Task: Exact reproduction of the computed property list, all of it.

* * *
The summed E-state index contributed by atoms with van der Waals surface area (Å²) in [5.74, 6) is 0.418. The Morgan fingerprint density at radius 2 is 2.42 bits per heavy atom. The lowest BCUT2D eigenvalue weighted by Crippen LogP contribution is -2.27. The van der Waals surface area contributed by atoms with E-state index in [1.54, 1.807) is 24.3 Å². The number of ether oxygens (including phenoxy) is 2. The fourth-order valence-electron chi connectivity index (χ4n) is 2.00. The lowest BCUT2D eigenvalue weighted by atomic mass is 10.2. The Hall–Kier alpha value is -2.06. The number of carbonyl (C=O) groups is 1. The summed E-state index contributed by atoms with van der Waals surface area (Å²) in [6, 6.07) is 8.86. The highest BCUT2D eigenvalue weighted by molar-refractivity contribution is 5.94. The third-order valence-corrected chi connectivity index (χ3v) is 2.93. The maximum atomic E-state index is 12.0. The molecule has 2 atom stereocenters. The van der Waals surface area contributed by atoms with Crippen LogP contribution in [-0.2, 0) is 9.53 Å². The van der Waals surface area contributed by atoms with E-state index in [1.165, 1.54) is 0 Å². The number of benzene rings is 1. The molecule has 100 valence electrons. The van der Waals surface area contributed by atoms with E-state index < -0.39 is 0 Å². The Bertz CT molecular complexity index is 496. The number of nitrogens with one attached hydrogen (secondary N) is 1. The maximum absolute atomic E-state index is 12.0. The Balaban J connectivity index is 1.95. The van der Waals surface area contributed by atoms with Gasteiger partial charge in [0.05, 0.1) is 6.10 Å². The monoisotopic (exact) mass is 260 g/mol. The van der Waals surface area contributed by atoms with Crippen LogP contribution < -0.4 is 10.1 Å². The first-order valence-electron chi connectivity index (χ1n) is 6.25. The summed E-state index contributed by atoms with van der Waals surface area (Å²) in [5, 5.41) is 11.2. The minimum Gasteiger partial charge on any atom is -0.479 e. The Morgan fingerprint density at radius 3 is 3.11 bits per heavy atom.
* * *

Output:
The summed E-state index contributed by atoms with van der Waals surface area (Å²) in [5.74, 6) is 0.418. The Morgan fingerprint density at radius 2 is 2.42 bits per heavy atom. The lowest BCUT2D eigenvalue weighted by Crippen LogP contribution is -2.27. The van der Waals surface area contributed by atoms with E-state index in [1.54, 1.807) is 24.3 Å². The number of ether oxygens (including phenoxy) is 2. The fourth-order valence-electron chi connectivity index (χ4n) is 2.00. The lowest BCUT2D eigenvalue weighted by atomic mass is 10.2. The Hall–Kier alpha value is -2.06. The number of carbonyl (C=O) groups is 1. The summed E-state index contributed by atoms with van der Waals surface area (Å²) in [6, 6.07) is 8.86. The highest BCUT2D eigenvalue weighted by molar-refractivity contribution is 5.94. The third-order valence-corrected chi connectivity index (χ3v) is 2.93. The maximum atomic E-state index is 12.0. The molecule has 2 atom stereocenters. The van der Waals surface area contributed by atoms with Crippen LogP contribution in [-0.2, 0) is 9.53 Å². The van der Waals surface area contributed by atoms with E-state index in [1.165, 1.54) is 0 Å². The number of benzene rings is 1. The molecule has 100 valence electrons. The van der Waals surface area contributed by atoms with E-state index < -0.39 is 0 Å². The Bertz CT molecular complexity index is 496. The number of nitrogens with one attached hydrogen (secondary N) is 1. The maximum absolute atomic E-state index is 12.0. The Balaban J connectivity index is 1.95. The van der Waals surface area contributed by atoms with Gasteiger partial charge in [0.05, 0.1) is 6.10 Å². The monoisotopic (exact) mass is 260 g/mol. The van der Waals surface area contributed by atoms with Crippen LogP contribution < -0.4 is 10.1 Å². The first-order valence-electron chi connectivity index (χ1n) is 6.25. The summed E-state index contributed by atoms with van der Waals surface area (Å²) in [5, 5.41) is 11.2. The minimum Gasteiger partial charge on any atom is -0.479 e. The Morgan fingerprint density at radius 3 is 3.11 bits per heavy atom.